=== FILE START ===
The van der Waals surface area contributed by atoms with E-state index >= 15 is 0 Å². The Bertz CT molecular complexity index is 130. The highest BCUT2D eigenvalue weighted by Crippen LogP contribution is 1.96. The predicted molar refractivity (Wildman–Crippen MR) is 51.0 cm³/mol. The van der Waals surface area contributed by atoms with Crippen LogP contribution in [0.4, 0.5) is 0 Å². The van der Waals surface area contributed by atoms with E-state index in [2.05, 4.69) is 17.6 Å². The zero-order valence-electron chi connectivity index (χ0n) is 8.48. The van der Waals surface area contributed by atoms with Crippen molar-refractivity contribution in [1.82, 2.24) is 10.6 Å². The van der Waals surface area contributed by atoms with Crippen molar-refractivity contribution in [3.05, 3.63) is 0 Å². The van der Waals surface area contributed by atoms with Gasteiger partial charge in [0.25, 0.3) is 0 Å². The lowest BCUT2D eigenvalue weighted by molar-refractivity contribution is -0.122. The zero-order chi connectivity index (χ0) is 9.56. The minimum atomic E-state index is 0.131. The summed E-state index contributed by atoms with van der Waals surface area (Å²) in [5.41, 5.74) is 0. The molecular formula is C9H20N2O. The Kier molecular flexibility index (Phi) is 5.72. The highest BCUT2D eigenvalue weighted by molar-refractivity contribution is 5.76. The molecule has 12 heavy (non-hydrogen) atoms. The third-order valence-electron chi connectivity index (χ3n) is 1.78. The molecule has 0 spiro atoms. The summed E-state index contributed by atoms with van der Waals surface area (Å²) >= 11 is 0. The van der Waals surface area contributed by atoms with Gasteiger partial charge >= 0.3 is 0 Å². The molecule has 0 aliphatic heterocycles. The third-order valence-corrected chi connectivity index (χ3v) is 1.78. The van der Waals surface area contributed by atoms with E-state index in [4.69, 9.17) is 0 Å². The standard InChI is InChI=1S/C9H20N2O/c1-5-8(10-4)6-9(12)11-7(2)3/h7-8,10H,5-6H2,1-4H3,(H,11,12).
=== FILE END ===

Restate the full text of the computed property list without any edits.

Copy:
The van der Waals surface area contributed by atoms with E-state index >= 15 is 0 Å². The Bertz CT molecular complexity index is 130. The highest BCUT2D eigenvalue weighted by Crippen LogP contribution is 1.96. The predicted molar refractivity (Wildman–Crippen MR) is 51.0 cm³/mol. The van der Waals surface area contributed by atoms with Crippen LogP contribution in [0.4, 0.5) is 0 Å². The van der Waals surface area contributed by atoms with E-state index in [2.05, 4.69) is 17.6 Å². The zero-order valence-electron chi connectivity index (χ0n) is 8.48. The van der Waals surface area contributed by atoms with Crippen molar-refractivity contribution in [1.82, 2.24) is 10.6 Å². The van der Waals surface area contributed by atoms with Crippen molar-refractivity contribution in [3.05, 3.63) is 0 Å². The van der Waals surface area contributed by atoms with Gasteiger partial charge in [0.25, 0.3) is 0 Å². The lowest BCUT2D eigenvalue weighted by molar-refractivity contribution is -0.122. The zero-order chi connectivity index (χ0) is 9.56. The minimum atomic E-state index is 0.131. The summed E-state index contributed by atoms with van der Waals surface area (Å²) in [5.41, 5.74) is 0. The molecular formula is C9H20N2O. The Kier molecular flexibility index (Phi) is 5.72. The highest BCUT2D eigenvalue weighted by molar-refractivity contribution is 5.76. The molecule has 12 heavy (non-hydrogen) atoms. The third-order valence-electron chi connectivity index (χ3n) is 1.78. The molecule has 0 spiro atoms. The summed E-state index contributed by atoms with van der Waals surface area (Å²) >= 11 is 0. The van der Waals surface area contributed by atoms with Gasteiger partial charge >= 0.3 is 0 Å². The molecule has 0 aliphatic heterocycles. The third-order valence-corrected chi connectivity index (χ3v) is 1.78. The van der Waals surface area contributed by atoms with E-state index in [4.69, 9.17) is 0 Å². The standard InChI is InChI=1S/C9H20N2O/c1-5-8(10-4)6-9(12)11-7(2)3/h7-8,10H,5-6H2,1-4H3,(H,11,12).